Figure thumbnail gr2
      Figure 2Survival after biliary drainage for unresectable perihilar cholangiocarcinoma (n = 186).
      Figure thumbnail gr3
      Figure 3Survival after initial endoscopic retrograde biliary drainage and percutaneous transhepatic biliary drainage for unresectable perihilar cholangiocarcinoma. EBD, endoscopic retrograde biliary drainage; PTBD, percutaneous transhepatic biliary drainage.

      Subsequent biliary drainage procedures

      After initial EBD, a second drainage procedure was performed in 125 (78%) patients at some point during palliative care (Supplementary Figure S1); 107 patients (84%) underwent a second EBD and 21 (16%) underwent a PTBD as a second drainage procedure. After initial PTBD, a second drainage procedure was performed in 24 (96%) patients; 20 patients (83%) underwent another PTBD, and 4 patients (17%) underwent an EBD as a second drainage procedure. The median period between the initial and second drainage procedure was 10 (5–28) days. The median number of drainage procedures during the entire palliative period was 3 (IQR 2–6), and 66 patients (36%) underwent 5 or more drainage procedures.

      Discussion

      In the present study, we found a success rate of 43% for initial biliary drainage in 186 drainage-naïve patients with unresectable pCCA. The most common reasons for unsuccessful initial drainage were failure to place a drain or stent in 21% and unplanned reinterventions in 28%. Inadequate decrease of bilirubin (ie, below 50 μmol/L [2.9 mg/dL] within 14 days or not halved) was observed in 53% of all treated patients. Observed 90-day mortality was 36%.
      These high failure rates are comparable with recently published randomized trials on drainage of malignant biliary obstructions. A randomized trial (the INTERCPT trial) comparing EBD and PTBD for initial biliary drainage in patients with cholestasis and suspicion of malignant hilar obstruction was discontinued early because of lack of accrual.
      • Elmunzer B.J.
      • Smith Z.L.
      • Tarnasky P.
      • et al.
      An unsuccessful randomized trial of percutaneous vs endoscopic drainage of suspected malignant Hilar obstruction.
      In 2 years, only 13 patients were included. Less than half of all patients achieved the primary endpoint of 50% bilirubin level decrease in 3 weeks. Ninety-day mortality of the entire cohort was 62% (8/13). Biliary drainage has been evaluated mostly in cohorts of pCCA patients eligible for resection to optimize condition before liver resection. In these cohorts, high complication rates have been reported.
      • Wiggers J.K.
      • Groot Koerkamp B.
      • Coelen R.J.
      • et al.
      Percutaneous preoperative biliary drainage for resectable perihilar cholangiocarcinoma: no association with survival and no increase in seeding metastases.
      • Iacono C.
      • Ruzzenente A.
      • Campagnaro T.
      • Bortolasi L.
      • Valdegamberi A.
      • Guglielmi A.
      Role of preoperative biliary drainage in jaundiced patients who are candidates for pancreatoduodenectomy or hepatic resection: highlights and drawbacks.
      • Al Mahjoub A.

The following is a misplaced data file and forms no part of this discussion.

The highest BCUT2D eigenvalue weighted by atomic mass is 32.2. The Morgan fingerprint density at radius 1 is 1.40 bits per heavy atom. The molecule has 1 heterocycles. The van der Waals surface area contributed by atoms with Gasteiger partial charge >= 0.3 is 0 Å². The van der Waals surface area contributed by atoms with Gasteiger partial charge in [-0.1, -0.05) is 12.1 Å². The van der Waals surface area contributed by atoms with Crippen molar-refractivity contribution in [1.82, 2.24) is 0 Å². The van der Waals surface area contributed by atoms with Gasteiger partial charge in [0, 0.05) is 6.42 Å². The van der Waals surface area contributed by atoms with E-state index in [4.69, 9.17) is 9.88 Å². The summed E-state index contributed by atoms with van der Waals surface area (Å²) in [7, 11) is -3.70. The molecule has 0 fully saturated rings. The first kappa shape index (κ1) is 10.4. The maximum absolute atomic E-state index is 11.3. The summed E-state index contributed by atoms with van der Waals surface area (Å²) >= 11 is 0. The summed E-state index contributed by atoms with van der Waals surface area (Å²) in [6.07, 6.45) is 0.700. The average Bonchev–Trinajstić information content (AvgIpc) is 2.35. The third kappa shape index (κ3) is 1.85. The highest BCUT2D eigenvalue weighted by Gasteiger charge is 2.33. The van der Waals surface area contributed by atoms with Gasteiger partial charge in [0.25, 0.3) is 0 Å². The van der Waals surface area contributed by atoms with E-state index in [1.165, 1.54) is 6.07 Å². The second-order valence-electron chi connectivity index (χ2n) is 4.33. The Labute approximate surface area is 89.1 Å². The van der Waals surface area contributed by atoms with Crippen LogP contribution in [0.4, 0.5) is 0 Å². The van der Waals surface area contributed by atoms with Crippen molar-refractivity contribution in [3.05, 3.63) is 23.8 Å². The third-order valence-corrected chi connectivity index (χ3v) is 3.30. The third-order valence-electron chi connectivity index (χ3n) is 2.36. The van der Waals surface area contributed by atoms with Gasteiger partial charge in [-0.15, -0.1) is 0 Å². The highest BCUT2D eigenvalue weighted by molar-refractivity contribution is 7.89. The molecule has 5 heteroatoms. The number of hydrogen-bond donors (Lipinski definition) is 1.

• Menahem B.
      • Fohlen A.
      • et al.
      Preoperative biliary drainage in patients with resectable perihilar cholangiocarcinoma: is percutaneous transhepatic biliary drainage safer and more effective than endoscopic biliary drainage? A meta-analysis.
      A Dutch randomized controlled trial (DRAINAGE trial) comparing preoperative EBD to preoperative PTBD in potentially resectable pCCA was prematurely stopped because of increased 90-day mortality in the PTBD group (41% vs 11% in the EBD group, P = .03).
      • Coelen R.J.S.
      • Roos E.
      • Wiggers J.K.
      • et al.
      Endoscopic versus percutaneous biliary drainage in patients with resectable perihilar cholangiocarcinoma: a multicentre, randomised controlled trial.
      Severe complications after biliary drainage were common and similar between the groups (PTBD 63% vs EBD 67%). The authors hypothesized that extracting bile from the enterohepatic cycle in severely ill patients with external biliary drainage may have increased mortality in the PTBD group. A review by Kato et al described studies with a variety of definitions to determine technical and clinical success of biliary drainage for unresectable malignant hilar obstruction.
      • Kato H.
      • Matsumoto K.
      • Okada H.
      Recent advances regarding endoscopic biliary drainage for unresectable malignant hilar biliary obstruction.
      Technical success was often defined as successful stent placement or stent deployment across the obstruction, sometimes confirmed by contrast flow through the stent.
      • Ishigaki K.
      • Hamada T.
      • Nakai Y.
      • et al.
      Retrospective Comparative study of side-by-side and stent-in-stent metal stent placement for Hilar malignant biliary obstruction.
      • Lee T.H.
      • Kim T.H.
      • Moon J.H.
      • et al.
      Bilateral versus unilateral placement of metal stents for inoperable high-grade malignant hilar biliary strictures: a multicenter, prospective, randomized study (with video).
      • Teng F.
      • Xian Y.T.
      • Lin J.
      • Li Y.
      • Wu A.L.
      Comparison of unilateral with bilateral metal stenting for malignant Hilar biliary obstruction.